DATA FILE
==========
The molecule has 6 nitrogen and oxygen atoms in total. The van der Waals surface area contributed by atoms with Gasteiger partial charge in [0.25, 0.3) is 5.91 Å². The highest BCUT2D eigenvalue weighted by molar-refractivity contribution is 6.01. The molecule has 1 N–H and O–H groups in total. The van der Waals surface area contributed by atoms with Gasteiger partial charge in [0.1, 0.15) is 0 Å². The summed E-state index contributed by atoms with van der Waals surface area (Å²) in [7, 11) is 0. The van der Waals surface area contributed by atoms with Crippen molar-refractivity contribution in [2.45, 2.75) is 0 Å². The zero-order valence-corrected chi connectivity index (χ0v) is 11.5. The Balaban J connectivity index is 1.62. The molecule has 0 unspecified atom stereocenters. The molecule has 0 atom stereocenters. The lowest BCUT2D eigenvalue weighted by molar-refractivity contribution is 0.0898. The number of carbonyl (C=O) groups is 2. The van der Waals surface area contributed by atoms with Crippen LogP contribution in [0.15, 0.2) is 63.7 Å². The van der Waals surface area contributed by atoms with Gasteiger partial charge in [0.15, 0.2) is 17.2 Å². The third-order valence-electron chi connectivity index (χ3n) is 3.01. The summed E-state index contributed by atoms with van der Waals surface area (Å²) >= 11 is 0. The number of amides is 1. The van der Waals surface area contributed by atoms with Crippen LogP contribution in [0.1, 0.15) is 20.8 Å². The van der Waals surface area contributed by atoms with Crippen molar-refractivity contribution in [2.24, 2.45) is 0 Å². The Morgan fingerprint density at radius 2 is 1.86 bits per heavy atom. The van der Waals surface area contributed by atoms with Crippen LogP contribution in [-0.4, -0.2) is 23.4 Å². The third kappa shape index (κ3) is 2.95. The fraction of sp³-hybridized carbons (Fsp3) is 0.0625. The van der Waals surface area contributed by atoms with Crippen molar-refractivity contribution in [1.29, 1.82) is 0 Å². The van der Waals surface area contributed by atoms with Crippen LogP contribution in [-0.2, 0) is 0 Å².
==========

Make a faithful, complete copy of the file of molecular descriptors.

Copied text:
The molecule has 6 nitrogen and oxygen atoms in total. The van der Waals surface area contributed by atoms with Gasteiger partial charge in [0.25, 0.3) is 5.91 Å². The highest BCUT2D eigenvalue weighted by molar-refractivity contribution is 6.01. The molecule has 1 N–H and O–H groups in total. The van der Waals surface area contributed by atoms with Gasteiger partial charge in [0.1, 0.15) is 0 Å². The summed E-state index contributed by atoms with van der Waals surface area (Å²) in [7, 11) is 0. The van der Waals surface area contributed by atoms with Crippen molar-refractivity contribution in [2.45, 2.75) is 0 Å². The zero-order valence-corrected chi connectivity index (χ0v) is 11.5. The Balaban J connectivity index is 1.62. The molecule has 0 unspecified atom stereocenters. The molecule has 0 atom stereocenters. The lowest BCUT2D eigenvalue weighted by molar-refractivity contribution is 0.0898. The number of carbonyl (C=O) groups is 2. The van der Waals surface area contributed by atoms with Crippen LogP contribution in [0.15, 0.2) is 63.7 Å². The van der Waals surface area contributed by atoms with Gasteiger partial charge in [0.15, 0.2) is 17.2 Å². The third-order valence-electron chi connectivity index (χ3n) is 3.01. The summed E-state index contributed by atoms with van der Waals surface area (Å²) >= 11 is 0. The number of amides is 1. The van der Waals surface area contributed by atoms with Crippen LogP contribution in [0.1, 0.15) is 20.8 Å². The van der Waals surface area contributed by atoms with Crippen molar-refractivity contribution in [2.24, 2.45) is 0 Å². The Morgan fingerprint density at radius 2 is 1.86 bits per heavy atom. The van der Waals surface area contributed by atoms with Crippen LogP contribution in [-0.4, -0.2) is 23.4 Å². The third kappa shape index (κ3) is 2.95. The fraction of sp³-hybridized carbons (Fsp3) is 0.0625. The van der Waals surface area contributed by atoms with Crippen molar-refractivity contribution in [1.29, 1.82) is 0 Å². The van der Waals surface area contributed by atoms with Crippen LogP contribution in [-0.2, 0) is 0 Å².